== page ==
The “Unnatural” Standard Model

The Standard Model is a physical theory of a spectacularly successful sort. It is built on beautiful and deep mathematics, covers almost all known physical phenomena, and agrees precisely with the result of every single experiment ever done to test it. It leaves open a very small number of questions: why this specific combination of small symmetry groups and their representations? What determines the parameters of the model (18 if you ignore neutrino masses, 7 more if you include them)? What about gravity? Does it need to be extended to account for dark matter?

For several decades now, there has been a very active and heavily advertised field of “Beyond Standard Model” physics, the study of extensions of the standard model that remain consistent with experimental bounds. While BSM models have played a role in guiding experimentalists towards things to look for that are not already ruled out by what is known, they have never come anywhere near fulfilling the hope that they might provide some insight into the SM itself. They provide no explanation of the unexplained aspects of the Standard Model, instead adding a great deal of additional unexplained structure. Perhaps the simplest and most widely studied example is the minimal supersymmetric extension of the SM, which not only explains none of the 25 undetermined SM parameters, but adds more than 100 additional such parameters to the list.

Theorists have traditionally followed what has been described as “Albert Einstein’s dream that the laws of nature are sublimely beautiful, inevitable and self-contained”, and the SM is our closest approach so far to Einstein’s dream. If you shared this dream, the known BSM models would never have much appealed to you, since they just added complexity and extra unexplained parameters. You also would not have been at all surprised by the strong negative results about such models that are one of the two major achievements so far of the LHC (the other is the Higgs discovery). If you’re a follower of Einstein’s dream, the obvious reaction to the LHC results so far would be to rejoice in the vindication of this dream, welcome the triumph of the simplicity of the SM, and hope that further study of the Higgs sector will somehow provide a hint of a better idea about where the SM parameters come from (almost all of them are Higgs couplings).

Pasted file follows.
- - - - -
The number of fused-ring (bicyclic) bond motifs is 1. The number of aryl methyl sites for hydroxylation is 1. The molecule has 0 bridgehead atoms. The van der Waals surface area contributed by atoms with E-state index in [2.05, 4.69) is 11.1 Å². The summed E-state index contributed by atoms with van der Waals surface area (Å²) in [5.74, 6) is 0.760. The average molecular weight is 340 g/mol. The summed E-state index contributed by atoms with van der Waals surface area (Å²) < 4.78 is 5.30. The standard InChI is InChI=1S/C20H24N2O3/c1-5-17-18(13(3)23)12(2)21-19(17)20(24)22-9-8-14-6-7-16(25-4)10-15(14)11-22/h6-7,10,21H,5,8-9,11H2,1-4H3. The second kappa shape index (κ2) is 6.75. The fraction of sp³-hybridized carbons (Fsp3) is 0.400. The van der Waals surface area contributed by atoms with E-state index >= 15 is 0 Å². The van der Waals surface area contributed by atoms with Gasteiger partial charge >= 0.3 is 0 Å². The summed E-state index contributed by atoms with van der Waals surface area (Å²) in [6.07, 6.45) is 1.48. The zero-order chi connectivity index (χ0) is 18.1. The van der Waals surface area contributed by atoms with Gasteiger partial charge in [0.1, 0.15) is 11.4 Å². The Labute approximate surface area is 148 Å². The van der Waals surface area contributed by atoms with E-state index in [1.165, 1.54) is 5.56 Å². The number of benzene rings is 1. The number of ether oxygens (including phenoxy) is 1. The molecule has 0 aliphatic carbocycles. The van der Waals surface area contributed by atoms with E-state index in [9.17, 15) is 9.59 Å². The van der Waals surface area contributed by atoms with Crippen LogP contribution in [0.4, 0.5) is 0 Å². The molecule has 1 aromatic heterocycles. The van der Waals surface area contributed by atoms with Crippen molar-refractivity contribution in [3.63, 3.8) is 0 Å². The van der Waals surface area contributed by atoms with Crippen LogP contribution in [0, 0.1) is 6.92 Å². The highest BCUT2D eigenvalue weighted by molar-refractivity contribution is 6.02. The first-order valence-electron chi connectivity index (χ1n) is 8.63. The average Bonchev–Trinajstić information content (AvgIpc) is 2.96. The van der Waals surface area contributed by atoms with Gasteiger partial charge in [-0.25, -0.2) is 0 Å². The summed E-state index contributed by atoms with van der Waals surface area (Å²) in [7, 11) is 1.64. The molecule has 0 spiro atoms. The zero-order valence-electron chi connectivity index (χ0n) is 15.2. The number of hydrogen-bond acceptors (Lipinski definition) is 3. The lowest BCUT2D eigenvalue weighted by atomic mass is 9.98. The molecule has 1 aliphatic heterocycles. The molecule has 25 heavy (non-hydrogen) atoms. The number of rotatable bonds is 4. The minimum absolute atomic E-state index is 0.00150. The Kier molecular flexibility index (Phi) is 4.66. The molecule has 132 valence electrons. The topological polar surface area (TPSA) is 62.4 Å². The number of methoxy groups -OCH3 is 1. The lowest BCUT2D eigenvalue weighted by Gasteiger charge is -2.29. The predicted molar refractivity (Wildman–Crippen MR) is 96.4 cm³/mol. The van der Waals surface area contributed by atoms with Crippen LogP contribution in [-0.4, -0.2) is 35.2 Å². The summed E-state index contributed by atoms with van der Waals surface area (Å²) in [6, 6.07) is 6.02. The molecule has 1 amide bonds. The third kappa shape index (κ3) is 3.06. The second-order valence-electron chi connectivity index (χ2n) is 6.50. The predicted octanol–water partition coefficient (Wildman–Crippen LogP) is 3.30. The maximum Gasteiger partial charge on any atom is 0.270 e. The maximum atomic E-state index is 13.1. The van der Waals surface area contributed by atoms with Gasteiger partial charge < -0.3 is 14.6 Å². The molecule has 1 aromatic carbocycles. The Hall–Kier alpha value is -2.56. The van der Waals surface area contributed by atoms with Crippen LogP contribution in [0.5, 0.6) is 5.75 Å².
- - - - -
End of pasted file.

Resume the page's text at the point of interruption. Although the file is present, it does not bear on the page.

Remarkably, a very different story is being sold to the public by those who had a great deal invested in now failed BSM models. In this story, the BSM models were the ones of Einstein’s dream: they were “natural”, and their failure leaves us with the “unnatural” Standard Model.

An article entitled Is Nature Unnatural? is the source of the above quote about Einstein, and it tells us that

Decades of confounding experiments have physicists considering a startling possibility: The universe might not make sense…

In peril is the notion of “naturalness,” Albert Einstein’s dream that the laws of nature are sublimely beautiful, inevitable and self-contained. Without it, physicists face the harsh prospect that those laws are just an arbitrary, messy outcome of random fluctuations in the fabric of space and time…